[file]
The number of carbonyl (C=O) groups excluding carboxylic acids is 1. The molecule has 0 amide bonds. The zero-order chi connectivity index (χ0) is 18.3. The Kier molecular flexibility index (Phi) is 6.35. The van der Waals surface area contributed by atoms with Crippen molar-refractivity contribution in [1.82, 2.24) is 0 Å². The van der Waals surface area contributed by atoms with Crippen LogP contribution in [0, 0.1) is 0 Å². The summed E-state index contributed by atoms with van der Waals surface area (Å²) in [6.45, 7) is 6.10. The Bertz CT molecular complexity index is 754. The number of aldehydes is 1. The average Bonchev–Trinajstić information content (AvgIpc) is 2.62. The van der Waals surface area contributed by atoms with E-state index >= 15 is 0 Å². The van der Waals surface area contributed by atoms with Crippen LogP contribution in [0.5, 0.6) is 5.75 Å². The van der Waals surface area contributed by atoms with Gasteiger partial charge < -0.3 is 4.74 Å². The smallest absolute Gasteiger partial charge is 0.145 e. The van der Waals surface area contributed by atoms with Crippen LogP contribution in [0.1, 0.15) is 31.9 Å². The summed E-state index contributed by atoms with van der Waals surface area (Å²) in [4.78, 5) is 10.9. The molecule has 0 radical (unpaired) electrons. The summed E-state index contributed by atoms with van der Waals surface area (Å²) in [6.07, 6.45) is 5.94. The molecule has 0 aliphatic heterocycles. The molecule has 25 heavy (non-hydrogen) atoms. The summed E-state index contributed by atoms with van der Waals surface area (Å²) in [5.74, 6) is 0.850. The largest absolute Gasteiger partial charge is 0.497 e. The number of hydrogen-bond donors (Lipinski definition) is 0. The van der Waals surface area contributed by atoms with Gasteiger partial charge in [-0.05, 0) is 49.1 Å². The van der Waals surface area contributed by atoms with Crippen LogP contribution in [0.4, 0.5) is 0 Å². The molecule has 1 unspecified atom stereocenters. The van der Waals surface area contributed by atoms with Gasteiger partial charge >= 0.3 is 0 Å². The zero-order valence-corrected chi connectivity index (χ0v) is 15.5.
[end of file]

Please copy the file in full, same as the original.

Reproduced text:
The number of carbonyl (C=O) groups excluding carboxylic acids is 1. The molecule has 0 amide bonds. The zero-order chi connectivity index (χ0) is 18.3. The Kier molecular flexibility index (Phi) is 6.35. The van der Waals surface area contributed by atoms with Crippen molar-refractivity contribution in [1.82, 2.24) is 0 Å². The van der Waals surface area contributed by atoms with Crippen LogP contribution in [0, 0.1) is 0 Å². The summed E-state index contributed by atoms with van der Waals surface area (Å²) in [6.45, 7) is 6.10. The Bertz CT molecular complexity index is 754. The number of aldehydes is 1. The average Bonchev–Trinajstić information content (AvgIpc) is 2.62. The van der Waals surface area contributed by atoms with E-state index >= 15 is 0 Å². The van der Waals surface area contributed by atoms with Crippen LogP contribution in [0.5, 0.6) is 5.75 Å². The van der Waals surface area contributed by atoms with Gasteiger partial charge < -0.3 is 4.74 Å². The smallest absolute Gasteiger partial charge is 0.145 e. The van der Waals surface area contributed by atoms with Crippen LogP contribution in [0.1, 0.15) is 31.9 Å². The summed E-state index contributed by atoms with van der Waals surface area (Å²) in [4.78, 5) is 10.9. The molecule has 0 radical (unpaired) electrons. The summed E-state index contributed by atoms with van der Waals surface area (Å²) in [6.07, 6.45) is 5.94. The molecule has 0 aliphatic heterocycles. The molecule has 25 heavy (non-hydrogen) atoms. The summed E-state index contributed by atoms with van der Waals surface area (Å²) in [5.74, 6) is 0.850. The largest absolute Gasteiger partial charge is 0.497 e. The number of hydrogen-bond donors (Lipinski definition) is 0. The van der Waals surface area contributed by atoms with Gasteiger partial charge in [-0.05, 0) is 49.1 Å². The van der Waals surface area contributed by atoms with Crippen LogP contribution in [0.4, 0.5) is 0 Å². The molecule has 1 unspecified atom stereocenters. The van der Waals surface area contributed by atoms with Gasteiger partial charge >= 0.3 is 0 Å². The zero-order valence-corrected chi connectivity index (χ0v) is 15.5.